Rep. Tim Holden falsely claimed in a recent TV ad that his opponent won a multimillion-dollar lawsuit in exchange for campaign contributions to a corrupt judge. In fact, a jury — not the judge — awarded $3 million to lawyer Matt Cartwright’s client in that case. The Holden campaign told us it had no evidence to prove the donation had any influence over the judge during that trial. The campaign pulled the ad after just one day on the air.
An ad running in San Diego and on MSNBC claims immigration will cause a rise in U.S. population equal to that of the American West within 30 years. That’s not true. The increase is projected to be substantial, but nowhere near that high, even counting the children and grandchildren of newly arriving immigrants, legal or illegal.
A group called Californians for Population Stabilization began running the ad April 17, pegging it to Earth Day, which is April 22.
Q: Did an emergency-room physician in a Tennessee hospital say the new health care law is currently denying dialysis to some Medicare patients, and will deny care to those over 75 in 2013?
A: No. A spokesman for the hospital says the doctor never said the things attributed to her in a chain email, and they are not true. A guest in the doctor’s home fabricated the account.
The Republican primary for Sen. Richard Lugar’s seat is apparently too close for comfort. Both Lugar’s campaign and the American Action Network are airing misleading attack ads against Indiana Treasurer Richard Mourdock, the senator’s challenger for the nomination. The ads strain the facts to make Mourdock look like a tax cheat who makes bad investments and does not show up for work.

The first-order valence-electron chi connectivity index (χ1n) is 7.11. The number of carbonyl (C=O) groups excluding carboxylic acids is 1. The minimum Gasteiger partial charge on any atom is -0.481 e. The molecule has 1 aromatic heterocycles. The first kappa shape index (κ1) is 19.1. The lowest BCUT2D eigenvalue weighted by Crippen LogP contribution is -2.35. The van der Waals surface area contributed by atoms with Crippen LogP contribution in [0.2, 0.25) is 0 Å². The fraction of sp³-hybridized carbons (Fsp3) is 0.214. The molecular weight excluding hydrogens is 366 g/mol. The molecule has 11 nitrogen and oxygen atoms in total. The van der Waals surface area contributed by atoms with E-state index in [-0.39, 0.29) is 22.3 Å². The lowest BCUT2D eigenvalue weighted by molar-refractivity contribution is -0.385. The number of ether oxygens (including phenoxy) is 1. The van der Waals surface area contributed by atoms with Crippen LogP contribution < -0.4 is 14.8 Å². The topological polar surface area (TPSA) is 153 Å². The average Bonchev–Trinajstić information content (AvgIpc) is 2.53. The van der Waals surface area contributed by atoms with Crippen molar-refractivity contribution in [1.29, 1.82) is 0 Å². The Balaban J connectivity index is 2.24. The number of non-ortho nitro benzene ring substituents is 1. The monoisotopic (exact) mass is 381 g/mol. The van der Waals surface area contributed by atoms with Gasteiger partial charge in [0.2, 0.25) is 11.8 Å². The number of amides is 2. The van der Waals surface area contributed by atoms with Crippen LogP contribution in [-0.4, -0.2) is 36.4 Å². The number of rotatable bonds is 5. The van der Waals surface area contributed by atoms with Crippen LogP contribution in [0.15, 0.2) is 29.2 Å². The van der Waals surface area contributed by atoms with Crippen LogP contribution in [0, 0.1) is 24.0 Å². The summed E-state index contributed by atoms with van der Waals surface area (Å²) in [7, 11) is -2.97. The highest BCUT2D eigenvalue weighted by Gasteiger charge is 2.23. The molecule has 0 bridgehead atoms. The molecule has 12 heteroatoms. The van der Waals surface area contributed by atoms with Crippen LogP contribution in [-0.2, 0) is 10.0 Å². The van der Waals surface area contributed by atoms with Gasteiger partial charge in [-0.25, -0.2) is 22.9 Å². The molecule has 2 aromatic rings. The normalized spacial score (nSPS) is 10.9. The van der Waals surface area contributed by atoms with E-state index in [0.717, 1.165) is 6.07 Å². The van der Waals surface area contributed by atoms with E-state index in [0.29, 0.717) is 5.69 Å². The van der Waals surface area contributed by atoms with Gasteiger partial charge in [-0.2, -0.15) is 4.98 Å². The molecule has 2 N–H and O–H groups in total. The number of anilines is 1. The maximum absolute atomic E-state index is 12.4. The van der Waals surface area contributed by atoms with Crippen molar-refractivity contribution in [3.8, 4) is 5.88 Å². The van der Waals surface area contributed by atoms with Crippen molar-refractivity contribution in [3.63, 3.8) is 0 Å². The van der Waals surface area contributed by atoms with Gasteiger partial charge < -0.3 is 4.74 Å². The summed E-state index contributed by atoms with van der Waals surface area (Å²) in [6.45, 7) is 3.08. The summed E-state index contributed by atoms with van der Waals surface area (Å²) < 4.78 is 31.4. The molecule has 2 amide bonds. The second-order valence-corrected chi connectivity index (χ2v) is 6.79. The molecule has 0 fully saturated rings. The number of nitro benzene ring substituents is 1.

The AAN ad claims that “Hoosier pensions and other funds lost millions” because of Mourdock’s “big bet on junk bonds.”
Even though we are serious-minded fact-checkers, we are not completely without humor, and MoveOn.org’s latest TV ad on “fat cats” and the “Buffett Rule” is pretty funny. But the ad may leave an im-purr-fect impression. One that’s off by more than a whisker.
The TV ad says, “President Obama’s Buffett Rule would require millionaires and billionaires to pay the same tax rate as the rest of us.” But on average “millionaires and billionaires” already pay more than the rest of us,
A conservative group with ties to the National Republican Senatorial Committee and former Nevada Sen. John Ensign.
This week, readers sent us letters about adjusting federal spending for inflation, and considering the need for costly regulations.
In the FactCheck Mailbag, we feature some of the email we receive. Readers can send comments to email@example.com. Letters may be edited for length.
A pro-Obama super PAC’s new TV ad portrays Mitt Romney as a past and future threat to middle-class families. The statements it makes about Romney’s business dealings and tax proposals contain some truth — but don’t tell the whole story:
The ad says Romney is proposing “a huge new $150,000 tax cut for the wealthiest 1 percent.” But Romney’s plan would cut tax rates by 20 percent for all taxpayers, not just the wealthiest. Also, that $150,000 tax cut may be inflated because it does not include Romney’s unspecified plans to eliminate some current tax preferences —
Mitt Romney railed against the “Obama EPA” and “how the Obama government interferes with personal freedom” — using as his example an EPA action taken in 2007, under President George W. Bush.
Furthermore, it was a Republican-nominated federal judge who made the initial ruling — in EPA’s favor — that was overturned recently by the Supreme Court.
At issue was a longstanding Environmental Protection Agency precedent regarding a property owner’s right to challenge an EPA compliance order in court,